• Insurers will continue to refer to a company‘s corporate governance statement alongside other publicly available company information when considering the company’s insurance risk profile. As new recommendations are implemented, insurers will consider how their policies respond and any changes they might need to put in place.
  • As the corporate governance principles evolve to include emerging issues such as cyber security and digital disruption, companies will need to examine their insurance policies closely to ensure they have the capability to respond to potential claims. If they don’t, companies will need to consider if they should be purchasing a standalone insurance policy to deal with these issues.

Ultimately, any changes which improve the quality and depth of disclosure by listed companies are positive for all stakeholders. Directors considering board positions can review and take some comfort in circumstances where a company’s prevailing corporate governance structure measures favourably against recommendations.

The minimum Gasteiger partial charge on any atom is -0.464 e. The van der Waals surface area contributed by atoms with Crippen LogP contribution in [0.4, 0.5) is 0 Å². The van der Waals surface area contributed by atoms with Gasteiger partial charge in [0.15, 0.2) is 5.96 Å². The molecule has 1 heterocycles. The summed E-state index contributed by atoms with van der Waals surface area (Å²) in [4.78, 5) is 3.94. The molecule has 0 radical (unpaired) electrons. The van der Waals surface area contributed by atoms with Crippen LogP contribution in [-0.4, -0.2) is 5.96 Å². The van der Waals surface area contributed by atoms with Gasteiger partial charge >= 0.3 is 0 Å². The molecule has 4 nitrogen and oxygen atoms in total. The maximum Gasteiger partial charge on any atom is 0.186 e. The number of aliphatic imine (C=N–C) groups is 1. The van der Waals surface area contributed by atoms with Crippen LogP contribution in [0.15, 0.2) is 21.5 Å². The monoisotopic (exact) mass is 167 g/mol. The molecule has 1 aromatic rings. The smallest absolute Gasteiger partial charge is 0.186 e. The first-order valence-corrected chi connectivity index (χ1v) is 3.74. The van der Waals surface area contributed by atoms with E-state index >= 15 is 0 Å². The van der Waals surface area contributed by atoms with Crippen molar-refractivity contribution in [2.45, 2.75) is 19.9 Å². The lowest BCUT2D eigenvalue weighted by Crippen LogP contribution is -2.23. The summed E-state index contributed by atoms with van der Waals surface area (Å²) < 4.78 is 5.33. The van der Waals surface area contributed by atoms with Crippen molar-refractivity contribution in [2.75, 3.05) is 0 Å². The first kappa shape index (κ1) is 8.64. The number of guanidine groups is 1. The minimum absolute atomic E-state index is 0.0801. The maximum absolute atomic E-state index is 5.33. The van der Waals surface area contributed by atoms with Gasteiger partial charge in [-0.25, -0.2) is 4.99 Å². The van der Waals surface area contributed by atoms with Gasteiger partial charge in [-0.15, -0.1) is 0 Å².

A link to the relevant consultation papers, ASX roadshow presentation and submissions can be found here: https://www.asx.com.au/regulation/corporate-governance-council/review-and-submissions.htm

About KBI

KBI is a boutique insurance brokerage with a focus on Directors’ & Officers’ insurance.  Our team has placed Directors’ and Officers’ Liability Insurance for over 300 public companies in Australia, Asia, North America and Europe including the ASX, TSX/TSX-V, SGX, Nasdaq, NYSE and LSE/AIM.  Our team consists of senior brokers, lawyers and past ASX listing advisors.  We add value to the process by helping our clients make an informed decision during the purchasing and claims process.  We also continue to provide updates to our clients, so they are properly informed on the ever-changing landscape of Directors & Officers insurance.